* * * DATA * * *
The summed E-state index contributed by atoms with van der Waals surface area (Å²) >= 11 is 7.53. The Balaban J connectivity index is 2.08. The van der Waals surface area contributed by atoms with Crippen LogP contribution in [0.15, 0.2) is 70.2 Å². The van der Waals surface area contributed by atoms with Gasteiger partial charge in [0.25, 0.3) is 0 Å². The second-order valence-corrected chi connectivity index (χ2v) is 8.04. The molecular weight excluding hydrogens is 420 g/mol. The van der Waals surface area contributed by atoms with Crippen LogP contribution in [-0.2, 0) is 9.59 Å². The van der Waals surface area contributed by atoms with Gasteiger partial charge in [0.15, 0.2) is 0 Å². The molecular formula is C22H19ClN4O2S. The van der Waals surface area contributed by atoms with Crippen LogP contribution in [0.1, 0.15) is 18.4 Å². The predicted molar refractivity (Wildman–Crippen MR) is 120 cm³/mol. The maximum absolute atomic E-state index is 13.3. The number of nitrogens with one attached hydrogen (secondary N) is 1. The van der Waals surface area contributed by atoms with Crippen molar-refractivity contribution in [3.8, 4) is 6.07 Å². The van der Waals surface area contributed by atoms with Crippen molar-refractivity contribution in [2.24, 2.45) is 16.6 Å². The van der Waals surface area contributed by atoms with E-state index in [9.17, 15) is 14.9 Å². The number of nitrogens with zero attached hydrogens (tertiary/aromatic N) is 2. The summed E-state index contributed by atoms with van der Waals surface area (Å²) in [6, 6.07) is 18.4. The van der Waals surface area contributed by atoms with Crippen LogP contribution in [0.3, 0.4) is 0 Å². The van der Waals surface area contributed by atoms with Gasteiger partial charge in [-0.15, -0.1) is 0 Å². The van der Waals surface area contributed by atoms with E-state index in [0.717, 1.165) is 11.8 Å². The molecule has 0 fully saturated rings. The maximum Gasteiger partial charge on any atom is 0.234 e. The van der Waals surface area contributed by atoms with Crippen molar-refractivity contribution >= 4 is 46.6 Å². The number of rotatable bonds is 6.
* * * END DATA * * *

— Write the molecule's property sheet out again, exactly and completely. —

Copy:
The summed E-state index contributed by atoms with van der Waals surface area (Å²) >= 11 is 7.53. The Balaban J connectivity index is 2.08. The van der Waals surface area contributed by atoms with Crippen LogP contribution in [0.15, 0.2) is 70.2 Å². The van der Waals surface area contributed by atoms with Gasteiger partial charge in [0.25, 0.3) is 0 Å². The second-order valence-corrected chi connectivity index (χ2v) is 8.04. The molecular weight excluding hydrogens is 420 g/mol. The van der Waals surface area contributed by atoms with Crippen LogP contribution in [-0.2, 0) is 9.59 Å². The van der Waals surface area contributed by atoms with Gasteiger partial charge in [0.15, 0.2) is 0 Å². The molecular formula is C22H19ClN4O2S. The van der Waals surface area contributed by atoms with Crippen LogP contribution in [0.1, 0.15) is 18.4 Å². The predicted molar refractivity (Wildman–Crippen MR) is 120 cm³/mol. The maximum absolute atomic E-state index is 13.3. The number of nitrogens with one attached hydrogen (secondary N) is 1. The van der Waals surface area contributed by atoms with Crippen molar-refractivity contribution in [3.8, 4) is 6.07 Å². The van der Waals surface area contributed by atoms with Crippen molar-refractivity contribution in [2.24, 2.45) is 16.6 Å². The van der Waals surface area contributed by atoms with E-state index in [9.17, 15) is 14.9 Å². The number of nitrogens with zero attached hydrogens (tertiary/aromatic N) is 2. The summed E-state index contributed by atoms with van der Waals surface area (Å²) in [6, 6.07) is 18.4. The van der Waals surface area contributed by atoms with Crippen LogP contribution in [0.3, 0.4) is 0 Å². The van der Waals surface area contributed by atoms with Gasteiger partial charge in [-0.15, -0.1) is 0 Å². The van der Waals surface area contributed by atoms with E-state index in [0.717, 1.165) is 11.8 Å². The molecule has 0 fully saturated rings. The maximum Gasteiger partial charge on any atom is 0.234 e. The van der Waals surface area contributed by atoms with Crippen molar-refractivity contribution >= 4 is 46.6 Å². The number of rotatable bonds is 6.